Wilmette, News

‘No plans yet’ for Beth Hillel property, Park Board president says

The ink on the contract of the Wilmette Park District’s $5.4 million purchase of Beth Hillel Bnai Emunah synagogue has hardly dried, but local officials have already faced questions about the future use of the nearly 5-acre site.

Park Board President Kara Kosloskus took a brief moment during the board’s late May Committee of the Whole session to address community speculation about the potential future use of the space, saying that the park has “no plans yet as to what will happen with that property.” 

“Anything that is being circulated is purely rumor,” Kosloskus said. “This board has not discussed the future of that land other than acquiring it and providing more opportunities for parks and recreation in our village.” 

Kosloskus later added that the Park Board viewed the chance to acquire the property at 3220 Big Tree Lane as a “great opportunity.” 

Park officials also noted during the session that the district is in the middle of a strategic master plan, which will also help determine potential future uses. 

As previously reported by The Record, park commissioners unanimously approved the purchase of property in mid-May. 

The parcel, located in southwest Wilmette off of Glenview Road and near the Edens Expressway, is approximately 4.8 acres, per park district documents. 

Beth Hillel has owned the property — which includes a 54,000-square-foot building that features classrooms, a playground, a garden, more than 150 parking spaces and a main sanctuary — since 1961. 

No request made yet for park space for potential new police station

Park officials also told residents during the late May session that no request has been made to use park district property for the potential new Wilmette Police Department station.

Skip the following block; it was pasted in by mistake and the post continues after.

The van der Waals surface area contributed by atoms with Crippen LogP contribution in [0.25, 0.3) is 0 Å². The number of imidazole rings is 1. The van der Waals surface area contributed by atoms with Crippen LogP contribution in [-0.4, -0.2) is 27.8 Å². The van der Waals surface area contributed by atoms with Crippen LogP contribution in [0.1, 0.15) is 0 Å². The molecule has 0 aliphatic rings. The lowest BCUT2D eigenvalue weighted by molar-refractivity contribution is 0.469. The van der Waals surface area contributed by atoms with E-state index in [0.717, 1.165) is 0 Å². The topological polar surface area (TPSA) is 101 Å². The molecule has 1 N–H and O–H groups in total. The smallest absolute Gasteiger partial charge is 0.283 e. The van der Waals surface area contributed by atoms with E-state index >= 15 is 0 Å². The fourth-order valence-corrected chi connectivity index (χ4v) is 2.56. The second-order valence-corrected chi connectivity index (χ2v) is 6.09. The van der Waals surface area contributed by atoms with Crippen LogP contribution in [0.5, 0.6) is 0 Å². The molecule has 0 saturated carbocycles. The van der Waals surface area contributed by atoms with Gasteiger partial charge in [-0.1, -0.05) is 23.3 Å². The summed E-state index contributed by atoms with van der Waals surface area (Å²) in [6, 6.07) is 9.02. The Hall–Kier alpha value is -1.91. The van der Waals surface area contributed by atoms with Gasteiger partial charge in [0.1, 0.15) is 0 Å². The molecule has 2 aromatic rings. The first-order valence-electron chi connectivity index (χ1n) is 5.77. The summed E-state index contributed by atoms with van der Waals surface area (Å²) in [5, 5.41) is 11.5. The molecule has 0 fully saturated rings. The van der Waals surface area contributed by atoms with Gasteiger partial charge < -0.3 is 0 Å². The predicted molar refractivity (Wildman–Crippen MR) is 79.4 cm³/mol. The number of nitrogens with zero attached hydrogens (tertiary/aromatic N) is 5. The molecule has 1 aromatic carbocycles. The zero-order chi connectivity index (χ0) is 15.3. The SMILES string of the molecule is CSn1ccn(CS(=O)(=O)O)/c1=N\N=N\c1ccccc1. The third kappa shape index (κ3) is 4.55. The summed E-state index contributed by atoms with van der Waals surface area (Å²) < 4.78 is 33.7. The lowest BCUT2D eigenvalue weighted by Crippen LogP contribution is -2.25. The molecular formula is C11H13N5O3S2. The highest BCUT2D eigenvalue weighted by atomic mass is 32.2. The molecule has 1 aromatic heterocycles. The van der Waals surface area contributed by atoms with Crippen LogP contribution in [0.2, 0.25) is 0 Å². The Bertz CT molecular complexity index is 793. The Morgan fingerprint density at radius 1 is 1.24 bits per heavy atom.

Following the public comment portion of the meeting, board Vice President Patrick Duffy responded to a commentator’s question asking if park land, such as Vattman Park, might be considered as an option for the site.

“To our knowledge, there’s been no request from us to use any park space for a police station to this point, including specifically Vattman Park,” Duffy said. 

As previously reported by The Record, Wilmette officials kickstarted the process for exploring a new police station in May of last year when the village’s board of trustees approved a needs assessment and land use study. 

Since, a village committee has also studied Illinois communities to learn what others have done to address aging facilities, The Record reported earlier this year

The public safety committee is expected to present an update on its proceedings to the village board of trustees at the board’s Tuesday, June 25 meeting, according to the agenda. 

The Village has devoted resources to exploring the possibility of a new police station for more than 20 years. According to a memo from Police Chief Kyle Murphy, space studies were conducted in both 2002 and 2007 to review the department’s existing facility and determine how much added square footage is needed.

Those studies determined that 50,000 square feet was needed to meet the needs of the Wilmette community. Findings also indicated that the department needs more space to improve “function, workflow, circulation and security,” village records show.

Police officials also said the studies identified needed upgrades to bring the department’s station into compliance with regulatory requirements.

Wilmette’s current police station at 710 Ridge Road opened in 1968 at just over 16,500 square feet, according to village documents. Eighteen years later, a 3,500-square-foot addition — containing a women’s locker room, prisoner intake area, fitness facility, and administrative and records spaces — was built to the south end of the facility.

Village officials released the findings of a Village-commissioned study with contractor FGM Architects on the Wilmette police station, which was conducted earlier this year. The study recommended a new building triple in size at a projected cost between $52.98 million and $57 million.

While a potential budget for the project has not been finalized, recent village documents show a budget projection of $34 million for the new police station, if officials opted to move forward. 

Wilmette trustees recently approved during their June 11 meeting a resolution for owner’s representative pre-design services for the police station project at a cost of $65,000.

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martin carlino
Martin Carlino

Martin Carlino is a co-founder and the senior editor who assigns and edits The Record stories, while also bylining articles every week. Martin is an experienced and award-winning education reporter who was the editor of The Northbrook Tower.

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